There are many measures we use to determine the depth of love. The Bible talks about being willing to “lay down your life” for someone as the ultimate expression of love. Most often this expression is more of a nice thought than something someone actually approaches. The thing about it is that taking this literally isn’t so hard if you don’t go out of your way. How often in your daily life do you have the chance to die in someone’s place? So more difficult for most of us is taking it as a call to put others in front of ourselves–to die to ourselves–and out of that show great love.
Wednesday was my son’s birthday and I was struck by seeing that kind of love in action on that day. I saw it in my wife, Michelle, and it wasn’t because of some huge, over-the-top display of laying down her life (desires, comfort, wants). It was because of a number of little things piled on top of each other. In some sense I think doing little things like the ones I’ll describe are even more indicative of selfless love than a big thing (though those are often difficult and certainly do indicate love). The reason is in a big display of selflessness we may know it’s the right thing to do and be moved to action. But to do little selfless things for someone has to come from a heart of selfless love. These aren’t the things you’d manufacture because you’d probably never think about it. In a culture of the big and grand, perhaps we should pay attention to the small as an indicator of the heart.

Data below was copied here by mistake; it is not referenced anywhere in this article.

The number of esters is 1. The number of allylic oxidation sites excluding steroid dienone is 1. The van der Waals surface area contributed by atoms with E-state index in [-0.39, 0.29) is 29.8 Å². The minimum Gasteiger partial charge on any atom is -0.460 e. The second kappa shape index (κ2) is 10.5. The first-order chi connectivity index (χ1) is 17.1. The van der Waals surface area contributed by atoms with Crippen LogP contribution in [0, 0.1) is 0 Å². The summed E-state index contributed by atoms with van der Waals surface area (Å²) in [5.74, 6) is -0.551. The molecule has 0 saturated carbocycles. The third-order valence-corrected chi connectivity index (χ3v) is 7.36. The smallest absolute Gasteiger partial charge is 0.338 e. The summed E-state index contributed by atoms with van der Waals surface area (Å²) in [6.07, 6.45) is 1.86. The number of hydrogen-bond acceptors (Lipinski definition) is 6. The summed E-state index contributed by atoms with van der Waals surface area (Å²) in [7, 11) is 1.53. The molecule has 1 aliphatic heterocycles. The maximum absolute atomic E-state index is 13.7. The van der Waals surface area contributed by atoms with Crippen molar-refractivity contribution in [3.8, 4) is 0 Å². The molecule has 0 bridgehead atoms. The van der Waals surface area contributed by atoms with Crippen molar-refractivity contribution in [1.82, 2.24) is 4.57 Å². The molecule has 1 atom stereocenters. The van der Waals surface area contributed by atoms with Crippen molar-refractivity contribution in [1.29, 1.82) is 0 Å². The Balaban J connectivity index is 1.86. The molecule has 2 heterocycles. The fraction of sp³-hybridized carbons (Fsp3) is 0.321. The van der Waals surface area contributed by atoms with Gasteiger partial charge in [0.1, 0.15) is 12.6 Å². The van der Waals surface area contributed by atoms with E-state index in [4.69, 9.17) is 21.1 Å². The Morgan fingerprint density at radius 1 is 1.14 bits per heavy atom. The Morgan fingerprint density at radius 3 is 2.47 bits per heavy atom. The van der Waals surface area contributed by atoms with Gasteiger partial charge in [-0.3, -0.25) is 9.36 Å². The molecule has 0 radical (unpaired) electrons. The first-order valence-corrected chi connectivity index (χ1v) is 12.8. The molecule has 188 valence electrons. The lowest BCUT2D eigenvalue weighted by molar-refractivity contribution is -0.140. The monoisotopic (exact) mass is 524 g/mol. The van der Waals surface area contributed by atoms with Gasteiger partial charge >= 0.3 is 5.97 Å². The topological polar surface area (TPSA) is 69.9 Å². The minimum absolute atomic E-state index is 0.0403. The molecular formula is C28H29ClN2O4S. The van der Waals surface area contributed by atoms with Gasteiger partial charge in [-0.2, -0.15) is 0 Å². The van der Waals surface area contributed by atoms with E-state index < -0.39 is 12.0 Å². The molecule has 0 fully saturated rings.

Here are some of the things I saw in Michelle:
- She spent most of two hours blowing up balloons to fill the play room. Why? Because in passing one time my son said he’d love a room full of balloons for his birthday. I helped her but was satisfied with the results long before she stopped puffing. Even after getting light-headed she took a little break and kept going.
- She made coffee cake for him in the morning and after pulling it out of the oven stood there looking at it. I walked over and she said, “Which piece looks the best?” So considerately I replied, “they all look good. He’ll be happy with any of them.” “I know,” she said, “I just want everything to be perfect. Then she continued scrutinizing the cake till she found the perfect piece.
- She spent hours playing with him and his new Legos. Michelle doesn’t love Legos, but our son was so excited about them and he feels love when people spend time playing with him. I know she would have done it as long as he wanted to.
- She suffered through the movie G-Force (a splendid Disney flick with talking hamsters) because it was the one he picked out at Blockbuster.
- She thought to buy whipped cream for his birthday ice cream when we made a quick stop at the store. He LOVES whipped cream.
Once I really noticed the selfless love she was displaying all day for him it struck me as incredibly beautiful.